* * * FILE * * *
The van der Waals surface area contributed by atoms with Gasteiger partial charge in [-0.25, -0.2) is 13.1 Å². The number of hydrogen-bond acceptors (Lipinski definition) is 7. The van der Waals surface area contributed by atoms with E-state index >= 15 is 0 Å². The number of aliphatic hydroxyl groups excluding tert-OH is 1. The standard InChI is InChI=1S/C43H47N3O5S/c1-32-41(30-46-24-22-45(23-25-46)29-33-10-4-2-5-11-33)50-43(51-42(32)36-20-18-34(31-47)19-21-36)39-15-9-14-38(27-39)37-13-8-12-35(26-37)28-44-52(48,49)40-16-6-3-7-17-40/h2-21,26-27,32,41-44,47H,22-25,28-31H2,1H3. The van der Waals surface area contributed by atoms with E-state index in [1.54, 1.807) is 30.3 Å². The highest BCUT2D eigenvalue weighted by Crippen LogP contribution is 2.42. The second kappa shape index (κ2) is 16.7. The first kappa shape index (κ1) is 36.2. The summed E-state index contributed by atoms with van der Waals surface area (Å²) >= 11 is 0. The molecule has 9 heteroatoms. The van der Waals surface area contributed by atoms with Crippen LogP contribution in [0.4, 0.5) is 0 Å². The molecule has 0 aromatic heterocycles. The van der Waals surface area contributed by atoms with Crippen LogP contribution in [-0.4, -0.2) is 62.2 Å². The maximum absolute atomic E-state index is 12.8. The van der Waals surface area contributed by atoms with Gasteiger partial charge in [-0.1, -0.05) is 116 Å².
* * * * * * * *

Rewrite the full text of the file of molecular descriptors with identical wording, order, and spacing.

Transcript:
The van der Waals surface area contributed by atoms with Gasteiger partial charge in [-0.25, -0.2) is 13.1 Å². The number of hydrogen-bond acceptors (Lipinski definition) is 7. The van der Waals surface area contributed by atoms with E-state index >= 15 is 0 Å². The number of aliphatic hydroxyl groups excluding tert-OH is 1. The standard InChI is InChI=1S/C43H47N3O5S/c1-32-41(30-46-24-22-45(23-25-46)29-33-10-4-2-5-11-33)50-43(51-42(32)36-20-18-34(31-47)19-21-36)39-15-9-14-38(27-39)37-13-8-12-35(26-37)28-44-52(48,49)40-16-6-3-7-17-40/h2-21,26-27,32,41-44,47H,22-25,28-31H2,1H3. The van der Waals surface area contributed by atoms with E-state index in [1.54, 1.807) is 30.3 Å². The highest BCUT2D eigenvalue weighted by Crippen LogP contribution is 2.42. The second kappa shape index (κ2) is 16.7. The first kappa shape index (κ1) is 36.2. The summed E-state index contributed by atoms with van der Waals surface area (Å²) >= 11 is 0. The molecule has 9 heteroatoms. The van der Waals surface area contributed by atoms with Crippen LogP contribution in [0.4, 0.5) is 0 Å². The molecule has 0 aromatic heterocycles. The van der Waals surface area contributed by atoms with Crippen LogP contribution in [-0.4, -0.2) is 62.2 Å². The maximum absolute atomic E-state index is 12.8. The van der Waals surface area contributed by atoms with Gasteiger partial charge in [-0.1, -0.05) is 116 Å².